This just passed by in my twitter timeline again. First sentence of the article: "Android fragmentation is a huge problem". This ticks me off for a few reasons.

First it appears that most of the "Android fragmentation is horrible" stories come from developers who moved from some other platform, iOS or web apps maybe, and not from experienced Android developers. In the article Temple Run is taken as an example, a popular game on iOS now available on Android. A few weeks ago there was a simliar post concerning another iOS game, stating that they dropped Android because it was so fragmented.

Now don't get me wrong, I won't argue that there is no fragmentation (I rather call it diversity or choice, but whatever). But in my experience as an Android developer it's something that is not that hard to deal with, if you know what you're doing, what the constraints of the platform are and if you put some effort in understanding the Android architecture and platform as it is today.

If I read between the lines, I often get the feeling that the said iOS developer tried to do the iOS thing on Android, like they did on iOS. Well, for obvious reasons, that won't work. The platform is different. The architecture is different. The devices are different. So you need to adjust. You need to adjust your design process. You need to adjust your testing strategies. You need to adjust the ui and uix for the platform you are targeting. You need to invest your time in the other platform, just like you invested in creating web apps or creating iOS apps.

Hell, if I would create an iOS app, slapping all kinds of Android design patterns on it like the ActionBar or maybe the familiar homescreen design, or tabs on the top of the screen, I'd get flamed, and there would be every right to do so. If I'd make a universal app, but still make the app iPhone size on an iPad, I would be ridiculed. And that would be totally OK. Still this is the way how some iOS apps are ported to Android. Silly if you ask me.

Secondly, the people who are propagating the message are usually iOS folk who seek reassurance that their platform is superior in some kind of way, at least when I take a look at my twitter timeline. As a geek, I can't really understand this. Sure you might have your preferences, I know I do, but isn't being a geek about being interested in technology? Don't you want to know how things work in other technologies? What's all that religious stuff about your special technology? I'd rather have a nice discussion based on facts and arguments than one based on fear and religion. I often take a look at iOS stuff, I use a mac, I have XCode installed and I did some iOS programming. I love my iPad for certain things, I love my Android tablet for other things. I have great respect for people who build great apps on any platform. It's not a black and white world. Can't we all just get along and build great apps to learn from each other? :)

So how can we improve things, or at least balance things out a bit? Do we as #androiddev people fail to communicate the message? Did Google fail to do that?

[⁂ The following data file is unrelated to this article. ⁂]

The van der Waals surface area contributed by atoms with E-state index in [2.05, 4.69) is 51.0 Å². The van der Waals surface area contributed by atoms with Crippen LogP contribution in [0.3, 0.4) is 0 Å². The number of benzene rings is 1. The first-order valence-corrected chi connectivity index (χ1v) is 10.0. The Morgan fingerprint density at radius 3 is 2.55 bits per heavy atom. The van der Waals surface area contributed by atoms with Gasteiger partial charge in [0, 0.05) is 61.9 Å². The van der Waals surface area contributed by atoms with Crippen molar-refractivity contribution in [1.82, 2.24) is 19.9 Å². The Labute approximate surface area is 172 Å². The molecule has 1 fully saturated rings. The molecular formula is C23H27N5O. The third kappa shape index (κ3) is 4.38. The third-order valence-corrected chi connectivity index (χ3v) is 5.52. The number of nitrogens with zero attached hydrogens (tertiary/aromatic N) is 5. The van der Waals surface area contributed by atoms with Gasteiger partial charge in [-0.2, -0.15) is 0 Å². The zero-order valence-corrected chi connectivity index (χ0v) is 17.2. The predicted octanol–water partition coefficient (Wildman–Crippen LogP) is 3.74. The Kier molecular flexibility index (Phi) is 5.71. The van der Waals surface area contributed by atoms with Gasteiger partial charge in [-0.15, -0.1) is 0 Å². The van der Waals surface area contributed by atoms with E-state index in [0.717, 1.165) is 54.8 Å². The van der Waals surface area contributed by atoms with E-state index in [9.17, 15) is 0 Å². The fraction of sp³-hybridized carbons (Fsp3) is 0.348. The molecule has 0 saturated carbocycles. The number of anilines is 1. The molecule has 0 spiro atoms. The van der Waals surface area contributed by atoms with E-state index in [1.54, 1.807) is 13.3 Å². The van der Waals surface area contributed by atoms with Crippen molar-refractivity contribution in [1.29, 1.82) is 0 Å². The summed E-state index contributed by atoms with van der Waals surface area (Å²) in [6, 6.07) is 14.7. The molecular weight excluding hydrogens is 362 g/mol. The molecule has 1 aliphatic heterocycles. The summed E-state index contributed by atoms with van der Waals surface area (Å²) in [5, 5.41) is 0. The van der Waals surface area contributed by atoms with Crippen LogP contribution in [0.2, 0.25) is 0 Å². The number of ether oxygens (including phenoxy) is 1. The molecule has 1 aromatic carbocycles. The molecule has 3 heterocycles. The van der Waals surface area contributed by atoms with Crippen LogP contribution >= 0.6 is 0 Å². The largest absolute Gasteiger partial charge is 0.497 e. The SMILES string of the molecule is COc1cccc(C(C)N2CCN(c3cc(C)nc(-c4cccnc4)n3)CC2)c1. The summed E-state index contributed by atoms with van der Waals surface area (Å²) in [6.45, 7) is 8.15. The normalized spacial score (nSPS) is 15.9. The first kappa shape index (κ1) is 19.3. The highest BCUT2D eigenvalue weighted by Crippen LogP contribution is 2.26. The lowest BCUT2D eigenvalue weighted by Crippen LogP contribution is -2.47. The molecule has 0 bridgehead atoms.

When I did my Embracing Fragmentation talk at mdevcon, someone asked if an Android app would break when the OS is upgraded from 2.3.4 to 2.3.5. I must admit I'd never seen that one coming. The answer is of course NO, but it does give me a sense of the amount of fear there's present, and, at the same time, how effective the "Android is fragmented" message has been.

Now for some various other comments while I'm at it.

1. Yes, I think that developing for Android is harder if you compare it to iOS. On the design side, things are harder because you'll have to be in the responsive design mindset. I think this is a great quote from +Jake Wharton:

"You’re a Web developer in Java” is the first thing I tell every person mentioning fragmentation. There are no tablets. There are no phones. There’s no Google TV. There is only an unlimited set of configurations of every conceivable feature. Write your application in a dynamic, progressively enhancing manner that follows well-documented patterns and you will be just fine."

Scary or a great opportunity?

See for the full article on +LockerGnome here, it's a good read.

2. Android is from an architectural perspective more open and technically it is less restricted when compared to iOS. With great power comes great responsibility and it will be easier to shoot yourself in the foot if you approach a problem in a sub-optimal way. If you realize that you'll be safe. You'll be wearing your seatbelt so to speak.

3. In my daily work most of the issues I encounter are not due to Android being fragmented. They are mostly bugs in my code, on any device, no matter which version of Android or how big the screen might be. I'm only human and I need to test my code better ;)

So please, let's drop the mantra that Android is a fragmented hell hole and start being constructive.

Most important of all, nobody is forcing you to support Android. If you can't support it yourself either out of technical investment or religion :), outsource it to someone who can.
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